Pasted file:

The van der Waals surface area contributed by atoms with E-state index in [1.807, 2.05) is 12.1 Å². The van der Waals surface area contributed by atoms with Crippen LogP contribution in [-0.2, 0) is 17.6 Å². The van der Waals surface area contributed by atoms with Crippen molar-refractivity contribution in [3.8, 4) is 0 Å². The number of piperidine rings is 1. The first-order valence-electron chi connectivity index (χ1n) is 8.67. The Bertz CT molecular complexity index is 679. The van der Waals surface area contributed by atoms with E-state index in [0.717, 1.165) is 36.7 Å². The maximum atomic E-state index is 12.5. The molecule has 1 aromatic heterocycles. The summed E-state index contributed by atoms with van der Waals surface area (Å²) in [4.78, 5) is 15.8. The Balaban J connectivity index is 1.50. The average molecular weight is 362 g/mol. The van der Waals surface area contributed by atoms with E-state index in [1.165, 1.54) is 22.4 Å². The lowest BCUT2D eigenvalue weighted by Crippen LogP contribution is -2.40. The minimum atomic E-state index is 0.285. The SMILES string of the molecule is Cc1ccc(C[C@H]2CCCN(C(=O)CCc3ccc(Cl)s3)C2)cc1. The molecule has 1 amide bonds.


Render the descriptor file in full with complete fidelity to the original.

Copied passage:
The van der Waals surface area contributed by atoms with E-state index in [1.807, 2.05) is 12.1 Å². The van der Waals surface area contributed by atoms with Crippen LogP contribution in [-0.2, 0) is 17.6 Å². The van der Waals surface area contributed by atoms with Crippen molar-refractivity contribution in [3.8, 4) is 0 Å². The number of piperidine rings is 1. The first-order valence-electron chi connectivity index (χ1n) is 8.67. The Bertz CT molecular complexity index is 679. The van der Waals surface area contributed by atoms with E-state index in [0.717, 1.165) is 36.7 Å². The maximum atomic E-state index is 12.5. The molecule has 1 aromatic heterocycles. The summed E-state index contributed by atoms with van der Waals surface area (Å²) in [4.78, 5) is 15.8. The Balaban J connectivity index is 1.50. The average molecular weight is 362 g/mol. The van der Waals surface area contributed by atoms with E-state index in [1.165, 1.54) is 22.4 Å². The lowest BCUT2D eigenvalue weighted by Crippen LogP contribution is -2.40. The minimum atomic E-state index is 0.285. The SMILES string of the molecule is Cc1ccc(C[C@H]2CCCN(C(=O)CCc3ccc(Cl)s3)C2)cc1. The molecule has 1 amide bonds.